LONDON, April 3, 2018 /PRNewswire/ --
Maurizio Rolando, Christophe Baudouin, José Benitez- Del-Castillo
European Ophthalmic Review, 2017;11(Suppl 1):3-9; http://www.touchophthalmology.com/articles/dry-eye-disease-current-insights-and-future-perspectives
Published recently in a supplement to European Ophthalmic Review, the peer-reviewed journal from touchOPHTHALMOLOGY, Rolando et al, discuss the key factors driving dry eye disease (DED) are tear film instability, tear hyperosmolarity, apoptosis and inflammation, which can lead to corneal damage, keratitis, cytokine release and nerve stimulation, forming a self-sustaining 'vicious circle'. These factors degrade the quality of vision, which worsens with disease severity. The pathophysiology of DED affects the entire ocular surface system involving the innate and adaptive immune systems, and the mechanisms are becoming recognised as more wide-ranging than was previously understood. Many patients show a discrepancy between signs such as corneal fluorescence staining (CFS) and DED symptoms at diagnosis and during treatment, which makes assessment challenging. In response to this, new grading schemes such as those of the ODISSEY European Consensus Group have been developed to aid diagnosis of severe DED. A key treatment for DED is the immunomodulatory agent, topical ciclosporin A (CsA) eye drops (0.1% CsA, Ikervis, Santen). Clinical studies such as the phase III SANSIKA trial (n=246) showed significant reductions in ocular surface inflammation after 6 months of patients receiving 0.1% CsA compared with vehicle (p=0.021). A post hoc analysis of this study in patients with CFS improvement of ?3 grades revealed a significant treatment effect in which there were more responders to topical CsA treatment than to vehicle (p=0.016). In this trial 0.1% CsA was well tolerated and required only a single daily instillation in contrast with others requiring multiple daily doses. Wider use of topical CsA and better understanding of the inflammatory processes in DED may lead to improved treatments in this debilitating disease.
The full article is available open-access here:
Disclosure: Maurizio Rolando is a consultant or has been sponsored by, or received research grants, from Alcon, Allergan, Bausch & Lomb, Dompé, Farmigea, OFF, Pfizer, Santen, Thea, Novartis and TRB Chemedica. Christophe Baudouin has received consultant fees and research grants from Alcon, Allergan, Dompé, Horus Pharma, Santen and Thea and has received academic financial support and grants from INSERM (Institut National de la Santé et la Recherche Médicale), UMRS968, and University Paris 6 and Labex Lifesenses (reference ANR-10-LABX-65). José Benitez-Del-Castillo has been sponsored by or received research grants from Santen, Bausch & Lomb, AbbVie, Angelini, Horus, Alcon, Allergan, Thea, Esteve and Dompé. This article has not been submitted to external peer reviewers but was reviewed by the advisory board for accuracy before publication. The ECLSO satellite symposium was organised and funded by Santen EMEA. The publication of this article was supported by Santen EMEA. The views and opinions expressed are those of the authors and not necessarily those of Santen EMEA.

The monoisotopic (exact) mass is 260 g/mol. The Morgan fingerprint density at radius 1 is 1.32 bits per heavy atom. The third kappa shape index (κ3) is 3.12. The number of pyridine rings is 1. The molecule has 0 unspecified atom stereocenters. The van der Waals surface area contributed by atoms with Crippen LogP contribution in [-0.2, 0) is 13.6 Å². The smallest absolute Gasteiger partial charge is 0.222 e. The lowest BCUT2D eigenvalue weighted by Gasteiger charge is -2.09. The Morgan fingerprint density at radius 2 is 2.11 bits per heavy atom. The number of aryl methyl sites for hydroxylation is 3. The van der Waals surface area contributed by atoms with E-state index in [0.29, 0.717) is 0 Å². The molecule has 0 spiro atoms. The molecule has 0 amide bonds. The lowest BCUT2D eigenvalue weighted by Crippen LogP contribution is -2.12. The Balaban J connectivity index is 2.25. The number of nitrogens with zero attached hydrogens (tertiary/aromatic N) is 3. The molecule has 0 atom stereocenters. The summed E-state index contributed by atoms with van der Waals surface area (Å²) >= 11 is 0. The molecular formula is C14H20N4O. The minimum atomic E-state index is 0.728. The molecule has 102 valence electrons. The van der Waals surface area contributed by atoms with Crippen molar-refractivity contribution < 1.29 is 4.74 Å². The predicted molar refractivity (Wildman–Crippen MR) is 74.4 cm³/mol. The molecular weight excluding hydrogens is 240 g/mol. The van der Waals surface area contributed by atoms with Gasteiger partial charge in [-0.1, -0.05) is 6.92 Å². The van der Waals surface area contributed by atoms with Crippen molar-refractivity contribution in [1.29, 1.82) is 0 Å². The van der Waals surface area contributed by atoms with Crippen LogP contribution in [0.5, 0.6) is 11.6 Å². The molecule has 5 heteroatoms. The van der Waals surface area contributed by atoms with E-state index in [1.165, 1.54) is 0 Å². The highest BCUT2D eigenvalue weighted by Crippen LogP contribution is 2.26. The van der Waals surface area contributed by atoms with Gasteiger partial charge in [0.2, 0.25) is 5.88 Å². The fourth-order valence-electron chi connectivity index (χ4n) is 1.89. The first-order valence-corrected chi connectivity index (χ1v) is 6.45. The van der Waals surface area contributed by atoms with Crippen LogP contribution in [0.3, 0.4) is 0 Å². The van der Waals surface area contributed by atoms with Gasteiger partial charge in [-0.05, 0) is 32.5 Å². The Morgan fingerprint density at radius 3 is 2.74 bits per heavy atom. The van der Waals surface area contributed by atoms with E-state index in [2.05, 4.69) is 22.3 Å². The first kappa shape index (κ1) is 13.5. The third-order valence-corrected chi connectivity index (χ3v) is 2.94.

touchOPHTHALMOLOGY (a division of Touch Medical Media) publishes the European Ophthalmic Review, a peer-reviewed, open access, bi-annual journal specialising in the publication of balanced and comprehensive review articles written by leading authorities to address the most important and salient developments in the field of ophthalmology. The aim of these reviews is to break down the high science from 'data-rich' primary papers and provide practical advice and opinion on how this information can help physicians in the day to day clinical setting. Practice guidelines, symposium write-ups, case reports, and original research articles are also featured to promote discussion and learning amongst physicians, clinicians, researchers and related healthcare professionals.
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